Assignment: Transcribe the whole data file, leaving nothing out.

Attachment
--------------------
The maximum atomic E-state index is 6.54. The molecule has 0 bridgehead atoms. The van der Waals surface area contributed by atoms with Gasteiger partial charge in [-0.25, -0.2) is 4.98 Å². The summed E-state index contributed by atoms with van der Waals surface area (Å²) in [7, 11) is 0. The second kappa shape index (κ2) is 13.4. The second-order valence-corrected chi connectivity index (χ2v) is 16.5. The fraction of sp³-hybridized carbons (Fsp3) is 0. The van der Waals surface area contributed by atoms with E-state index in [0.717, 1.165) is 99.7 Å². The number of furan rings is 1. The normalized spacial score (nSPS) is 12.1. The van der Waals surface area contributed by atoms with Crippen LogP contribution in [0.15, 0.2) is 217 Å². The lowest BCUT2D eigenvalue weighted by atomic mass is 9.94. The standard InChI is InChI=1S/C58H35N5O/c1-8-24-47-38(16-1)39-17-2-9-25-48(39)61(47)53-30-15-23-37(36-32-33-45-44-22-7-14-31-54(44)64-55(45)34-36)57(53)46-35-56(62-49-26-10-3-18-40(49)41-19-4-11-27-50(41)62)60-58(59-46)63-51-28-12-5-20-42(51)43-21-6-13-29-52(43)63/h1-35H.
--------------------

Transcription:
The maximum atomic E-state index is 6.54. The molecule has 0 bridgehead atoms. The van der Waals surface area contributed by atoms with Gasteiger partial charge in [-0.25, -0.2) is 4.98 Å². The summed E-state index contributed by atoms with van der Waals surface area (Å²) in [7, 11) is 0. The second kappa shape index (κ2) is 13.4. The second-order valence-corrected chi connectivity index (χ2v) is 16.5. The fraction of sp³-hybridized carbons (Fsp3) is 0. The van der Waals surface area contributed by atoms with E-state index in [0.717, 1.165) is 99.7 Å². The number of furan rings is 1. The normalized spacial score (nSPS) is 12.1. The van der Waals surface area contributed by atoms with Crippen LogP contribution in [0.15, 0.2) is 217 Å². The lowest BCUT2D eigenvalue weighted by atomic mass is 9.94. The standard InChI is InChI=1S/C58H35N5O/c1-8-24-47-38(16-1)39-17-2-9-25-48(39)61(47)53-30-15-23-37(36-32-33-45-44-22-7-14-31-54(44)64-55(45)34-36)57(53)46-35-56(62-49-26-10-3-18-40(49)41-19-4-11-27-50(41)62)60-58(59-46)63-51-28-12-5-20-42(51)43-21-6-13-29-52(43)63/h1-35H.